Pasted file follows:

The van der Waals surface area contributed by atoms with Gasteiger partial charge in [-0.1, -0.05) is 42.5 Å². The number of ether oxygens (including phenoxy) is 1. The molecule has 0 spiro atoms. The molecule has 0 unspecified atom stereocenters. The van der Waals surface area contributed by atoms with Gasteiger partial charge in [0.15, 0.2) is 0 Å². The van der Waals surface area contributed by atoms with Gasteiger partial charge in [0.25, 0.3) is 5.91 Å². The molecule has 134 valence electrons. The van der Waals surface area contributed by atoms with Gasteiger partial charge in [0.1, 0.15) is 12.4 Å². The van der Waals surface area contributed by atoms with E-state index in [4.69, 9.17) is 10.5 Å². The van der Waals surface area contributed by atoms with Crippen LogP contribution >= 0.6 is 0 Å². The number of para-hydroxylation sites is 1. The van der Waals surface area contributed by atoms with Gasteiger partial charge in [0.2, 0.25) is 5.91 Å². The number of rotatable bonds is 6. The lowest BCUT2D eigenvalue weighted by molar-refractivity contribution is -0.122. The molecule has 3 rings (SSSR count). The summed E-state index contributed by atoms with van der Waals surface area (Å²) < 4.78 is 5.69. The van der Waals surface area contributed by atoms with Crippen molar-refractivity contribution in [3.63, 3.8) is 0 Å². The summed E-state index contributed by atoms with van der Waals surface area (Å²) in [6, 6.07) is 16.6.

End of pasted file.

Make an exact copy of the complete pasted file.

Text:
The van der Waals surface area contributed by atoms with Gasteiger partial charge in [-0.1, -0.05) is 42.5 Å². The number of ether oxygens (including phenoxy) is 1. The molecule has 0 spiro atoms. The molecule has 0 unspecified atom stereocenters. The van der Waals surface area contributed by atoms with Gasteiger partial charge in [0.15, 0.2) is 0 Å². The van der Waals surface area contributed by atoms with Gasteiger partial charge in [0.25, 0.3) is 5.91 Å². The molecule has 134 valence electrons. The van der Waals surface area contributed by atoms with Gasteiger partial charge in [0.1, 0.15) is 12.4 Å². The van der Waals surface area contributed by atoms with E-state index in [4.69, 9.17) is 10.5 Å². The van der Waals surface area contributed by atoms with Crippen LogP contribution >= 0.6 is 0 Å². The number of para-hydroxylation sites is 1. The van der Waals surface area contributed by atoms with Gasteiger partial charge in [0.2, 0.25) is 5.91 Å². The number of rotatable bonds is 6. The lowest BCUT2D eigenvalue weighted by molar-refractivity contribution is -0.122. The molecule has 3 rings (SSSR count). The summed E-state index contributed by atoms with van der Waals surface area (Å²) < 4.78 is 5.69. The van der Waals surface area contributed by atoms with Crippen molar-refractivity contribution in [3.63, 3.8) is 0 Å². The summed E-state index contributed by atoms with van der Waals surface area (Å²) in [6, 6.07) is 16.6.